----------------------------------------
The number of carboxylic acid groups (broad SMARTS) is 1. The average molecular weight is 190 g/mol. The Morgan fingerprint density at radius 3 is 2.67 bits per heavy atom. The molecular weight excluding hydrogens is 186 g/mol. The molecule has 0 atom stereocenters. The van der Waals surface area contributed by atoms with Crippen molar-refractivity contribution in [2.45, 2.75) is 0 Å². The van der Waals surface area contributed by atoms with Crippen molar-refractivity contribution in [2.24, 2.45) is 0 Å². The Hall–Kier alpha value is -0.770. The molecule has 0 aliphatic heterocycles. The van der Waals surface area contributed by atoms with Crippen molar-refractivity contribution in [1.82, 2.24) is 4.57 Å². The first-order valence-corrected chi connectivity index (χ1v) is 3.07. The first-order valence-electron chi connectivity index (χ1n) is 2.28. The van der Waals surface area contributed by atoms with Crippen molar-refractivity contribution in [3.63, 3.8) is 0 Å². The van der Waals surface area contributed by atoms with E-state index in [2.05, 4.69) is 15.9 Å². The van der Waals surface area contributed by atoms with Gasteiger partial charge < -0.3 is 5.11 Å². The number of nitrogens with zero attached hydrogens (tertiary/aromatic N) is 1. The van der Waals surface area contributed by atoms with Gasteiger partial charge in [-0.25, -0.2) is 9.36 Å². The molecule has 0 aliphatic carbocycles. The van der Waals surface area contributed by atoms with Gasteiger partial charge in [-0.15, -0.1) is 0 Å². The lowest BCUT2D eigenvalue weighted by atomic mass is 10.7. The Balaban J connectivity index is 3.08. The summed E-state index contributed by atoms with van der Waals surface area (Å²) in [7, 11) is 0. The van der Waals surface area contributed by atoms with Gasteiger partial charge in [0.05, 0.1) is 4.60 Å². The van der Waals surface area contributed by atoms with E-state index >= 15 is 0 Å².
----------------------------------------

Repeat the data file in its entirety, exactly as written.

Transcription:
The number of carboxylic acid groups (broad SMARTS) is 1. The average molecular weight is 190 g/mol. The Morgan fingerprint density at radius 3 is 2.67 bits per heavy atom. The molecular weight excluding hydrogens is 186 g/mol. The molecule has 0 atom stereocenters. The van der Waals surface area contributed by atoms with Crippen molar-refractivity contribution in [2.45, 2.75) is 0 Å². The van der Waals surface area contributed by atoms with Crippen molar-refractivity contribution in [2.24, 2.45) is 0 Å². The Hall–Kier alpha value is -0.770. The molecule has 0 aliphatic heterocycles. The van der Waals surface area contributed by atoms with Crippen molar-refractivity contribution in [1.82, 2.24) is 4.57 Å². The first-order valence-corrected chi connectivity index (χ1v) is 3.07. The first-order valence-electron chi connectivity index (χ1n) is 2.28. The van der Waals surface area contributed by atoms with Crippen molar-refractivity contribution in [3.63, 3.8) is 0 Å². The van der Waals surface area contributed by atoms with E-state index in [2.05, 4.69) is 15.9 Å². The van der Waals surface area contributed by atoms with Gasteiger partial charge < -0.3 is 5.11 Å². The number of nitrogens with zero attached hydrogens (tertiary/aromatic N) is 1. The van der Waals surface area contributed by atoms with Gasteiger partial charge in [-0.25, -0.2) is 9.36 Å². The molecule has 0 aliphatic carbocycles. The van der Waals surface area contributed by atoms with Gasteiger partial charge in [-0.15, -0.1) is 0 Å². The lowest BCUT2D eigenvalue weighted by atomic mass is 10.7. The Balaban J connectivity index is 3.08. The summed E-state index contributed by atoms with van der Waals surface area (Å²) in [7, 11) is 0. The van der Waals surface area contributed by atoms with Gasteiger partial charge in [0.05, 0.1) is 4.60 Å². The van der Waals surface area contributed by atoms with E-state index >= 15 is 0 Å².